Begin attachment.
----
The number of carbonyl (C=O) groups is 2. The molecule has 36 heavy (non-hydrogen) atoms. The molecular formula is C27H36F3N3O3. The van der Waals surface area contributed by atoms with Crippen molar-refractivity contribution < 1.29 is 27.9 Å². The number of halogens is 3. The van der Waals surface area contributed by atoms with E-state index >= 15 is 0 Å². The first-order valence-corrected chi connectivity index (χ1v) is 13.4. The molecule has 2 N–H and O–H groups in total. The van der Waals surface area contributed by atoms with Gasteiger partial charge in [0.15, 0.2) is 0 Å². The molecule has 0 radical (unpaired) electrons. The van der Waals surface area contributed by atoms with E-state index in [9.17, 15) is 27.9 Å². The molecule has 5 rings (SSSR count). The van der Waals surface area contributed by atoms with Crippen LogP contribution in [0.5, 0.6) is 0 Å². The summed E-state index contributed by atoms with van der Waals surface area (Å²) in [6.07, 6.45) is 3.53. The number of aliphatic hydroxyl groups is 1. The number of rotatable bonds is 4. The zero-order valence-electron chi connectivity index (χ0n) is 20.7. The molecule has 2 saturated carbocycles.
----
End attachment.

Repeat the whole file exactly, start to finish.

The number of carbonyl (C=O) groups is 2. The molecule has 36 heavy (non-hydrogen) atoms. The molecular formula is C27H36F3N3O3. The van der Waals surface area contributed by atoms with Crippen molar-refractivity contribution < 1.29 is 27.9 Å². The number of halogens is 3. The van der Waals surface area contributed by atoms with E-state index >= 15 is 0 Å². The first-order valence-corrected chi connectivity index (χ1v) is 13.4. The molecule has 2 N–H and O–H groups in total. The van der Waals surface area contributed by atoms with Gasteiger partial charge in [0.15, 0.2) is 0 Å². The molecule has 0 radical (unpaired) electrons. The van der Waals surface area contributed by atoms with E-state index in [9.17, 15) is 27.9 Å². The molecule has 5 rings (SSSR count). The van der Waals surface area contributed by atoms with Crippen LogP contribution in [0.5, 0.6) is 0 Å². The summed E-state index contributed by atoms with van der Waals surface area (Å²) in [6.07, 6.45) is 3.53. The number of aliphatic hydroxyl groups is 1. The number of rotatable bonds is 4. The zero-order valence-electron chi connectivity index (χ0n) is 20.7. The molecule has 2 saturated carbocycles.